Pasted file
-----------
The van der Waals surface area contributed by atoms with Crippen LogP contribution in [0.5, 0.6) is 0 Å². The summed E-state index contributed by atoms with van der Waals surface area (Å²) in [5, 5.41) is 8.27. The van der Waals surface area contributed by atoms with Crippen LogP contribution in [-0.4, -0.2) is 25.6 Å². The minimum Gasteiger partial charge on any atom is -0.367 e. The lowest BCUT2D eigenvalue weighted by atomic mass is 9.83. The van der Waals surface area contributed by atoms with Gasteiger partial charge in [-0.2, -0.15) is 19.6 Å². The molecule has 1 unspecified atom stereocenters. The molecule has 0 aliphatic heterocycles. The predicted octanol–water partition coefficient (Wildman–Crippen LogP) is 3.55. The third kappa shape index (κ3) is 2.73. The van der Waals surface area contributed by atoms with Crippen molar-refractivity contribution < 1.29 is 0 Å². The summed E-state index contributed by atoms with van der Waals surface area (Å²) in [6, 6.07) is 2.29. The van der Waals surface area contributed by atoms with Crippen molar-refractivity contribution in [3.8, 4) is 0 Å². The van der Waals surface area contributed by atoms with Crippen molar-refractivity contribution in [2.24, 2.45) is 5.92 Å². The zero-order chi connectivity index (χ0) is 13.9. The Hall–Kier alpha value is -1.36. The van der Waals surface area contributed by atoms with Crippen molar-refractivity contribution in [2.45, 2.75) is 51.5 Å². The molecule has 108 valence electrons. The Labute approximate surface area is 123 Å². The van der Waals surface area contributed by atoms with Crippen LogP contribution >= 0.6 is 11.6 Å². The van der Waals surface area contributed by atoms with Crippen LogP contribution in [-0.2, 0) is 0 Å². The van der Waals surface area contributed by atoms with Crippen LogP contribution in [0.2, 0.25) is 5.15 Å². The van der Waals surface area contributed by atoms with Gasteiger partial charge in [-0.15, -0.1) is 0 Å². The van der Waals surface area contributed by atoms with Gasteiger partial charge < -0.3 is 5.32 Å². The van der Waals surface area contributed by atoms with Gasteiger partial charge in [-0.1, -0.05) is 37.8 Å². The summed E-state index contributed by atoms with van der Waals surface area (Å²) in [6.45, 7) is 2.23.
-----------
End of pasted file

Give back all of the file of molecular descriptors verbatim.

The van der Waals surface area contributed by atoms with Crippen LogP contribution in [0.5, 0.6) is 0 Å². The summed E-state index contributed by atoms with van der Waals surface area (Å²) in [5, 5.41) is 8.27. The van der Waals surface area contributed by atoms with Crippen LogP contribution in [-0.4, -0.2) is 25.6 Å². The minimum Gasteiger partial charge on any atom is -0.367 e. The lowest BCUT2D eigenvalue weighted by atomic mass is 9.83. The van der Waals surface area contributed by atoms with Gasteiger partial charge in [-0.2, -0.15) is 19.6 Å². The molecule has 1 unspecified atom stereocenters. The molecule has 0 aliphatic heterocycles. The predicted octanol–water partition coefficient (Wildman–Crippen LogP) is 3.55. The third kappa shape index (κ3) is 2.73. The van der Waals surface area contributed by atoms with Crippen molar-refractivity contribution < 1.29 is 0 Å². The summed E-state index contributed by atoms with van der Waals surface area (Å²) in [6, 6.07) is 2.29. The van der Waals surface area contributed by atoms with Crippen molar-refractivity contribution in [3.8, 4) is 0 Å². The van der Waals surface area contributed by atoms with Crippen molar-refractivity contribution in [2.24, 2.45) is 5.92 Å². The zero-order chi connectivity index (χ0) is 13.9. The Hall–Kier alpha value is -1.36. The van der Waals surface area contributed by atoms with Crippen molar-refractivity contribution in [2.45, 2.75) is 51.5 Å². The molecule has 108 valence electrons. The Labute approximate surface area is 123 Å². The van der Waals surface area contributed by atoms with Crippen LogP contribution >= 0.6 is 11.6 Å². The van der Waals surface area contributed by atoms with Crippen LogP contribution in [-0.2, 0) is 0 Å². The van der Waals surface area contributed by atoms with Crippen LogP contribution in [0.2, 0.25) is 5.15 Å². The van der Waals surface area contributed by atoms with Gasteiger partial charge in [-0.15, -0.1) is 0 Å². The van der Waals surface area contributed by atoms with Gasteiger partial charge < -0.3 is 5.32 Å². The van der Waals surface area contributed by atoms with Gasteiger partial charge in [-0.1, -0.05) is 37.8 Å². The summed E-state index contributed by atoms with van der Waals surface area (Å²) in [6.45, 7) is 2.23.